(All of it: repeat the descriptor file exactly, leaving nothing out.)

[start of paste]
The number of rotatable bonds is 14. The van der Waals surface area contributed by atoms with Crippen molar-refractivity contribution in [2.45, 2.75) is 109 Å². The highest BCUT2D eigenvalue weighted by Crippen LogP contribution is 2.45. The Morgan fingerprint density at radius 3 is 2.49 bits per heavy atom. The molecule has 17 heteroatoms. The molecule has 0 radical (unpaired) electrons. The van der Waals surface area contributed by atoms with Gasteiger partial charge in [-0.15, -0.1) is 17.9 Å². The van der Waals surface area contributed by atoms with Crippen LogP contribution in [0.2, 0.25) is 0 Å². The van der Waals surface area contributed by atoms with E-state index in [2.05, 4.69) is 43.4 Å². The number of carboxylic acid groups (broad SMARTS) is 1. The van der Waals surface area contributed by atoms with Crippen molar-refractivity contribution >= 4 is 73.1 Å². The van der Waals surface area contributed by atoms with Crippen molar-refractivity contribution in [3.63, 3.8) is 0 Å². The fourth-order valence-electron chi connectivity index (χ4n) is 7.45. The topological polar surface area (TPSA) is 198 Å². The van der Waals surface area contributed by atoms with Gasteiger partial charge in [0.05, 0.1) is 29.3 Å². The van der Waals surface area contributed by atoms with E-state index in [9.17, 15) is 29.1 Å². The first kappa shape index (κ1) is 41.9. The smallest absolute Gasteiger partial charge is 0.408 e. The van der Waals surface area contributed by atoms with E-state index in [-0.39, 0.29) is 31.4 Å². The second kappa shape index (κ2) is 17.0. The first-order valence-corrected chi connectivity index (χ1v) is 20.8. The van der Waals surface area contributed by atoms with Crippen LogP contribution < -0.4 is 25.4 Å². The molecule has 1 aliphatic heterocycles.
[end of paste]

The number of rotatable bonds is 14. The van der Waals surface area contributed by atoms with Crippen molar-refractivity contribution in [2.45, 2.75) is 109 Å². The highest BCUT2D eigenvalue weighted by Crippen LogP contribution is 2.45. The Morgan fingerprint density at radius 3 is 2.49 bits per heavy atom. The molecule has 17 heteroatoms. The molecule has 0 radical (unpaired) electrons. The van der Waals surface area contributed by atoms with Gasteiger partial charge in [-0.15, -0.1) is 17.9 Å². The van der Waals surface area contributed by atoms with Crippen LogP contribution in [0.2, 0.25) is 0 Å². The van der Waals surface area contributed by atoms with E-state index in [2.05, 4.69) is 43.4 Å². The number of carboxylic acid groups (broad SMARTS) is 1. The van der Waals surface area contributed by atoms with Crippen molar-refractivity contribution >= 4 is 73.1 Å². The van der Waals surface area contributed by atoms with Crippen molar-refractivity contribution in [3.63, 3.8) is 0 Å². The fourth-order valence-electron chi connectivity index (χ4n) is 7.45. The topological polar surface area (TPSA) is 198 Å². The van der Waals surface area contributed by atoms with Gasteiger partial charge in [0.05, 0.1) is 29.3 Å². The van der Waals surface area contributed by atoms with E-state index in [9.17, 15) is 29.1 Å². The first kappa shape index (κ1) is 41.9. The smallest absolute Gasteiger partial charge is 0.408 e. The van der Waals surface area contributed by atoms with E-state index in [-0.39, 0.29) is 31.4 Å². The second kappa shape index (κ2) is 17.0. The first-order valence-corrected chi connectivity index (χ1v) is 20.8. The van der Waals surface area contributed by atoms with Crippen LogP contribution < -0.4 is 25.4 Å². The molecule has 1 aliphatic heterocycles.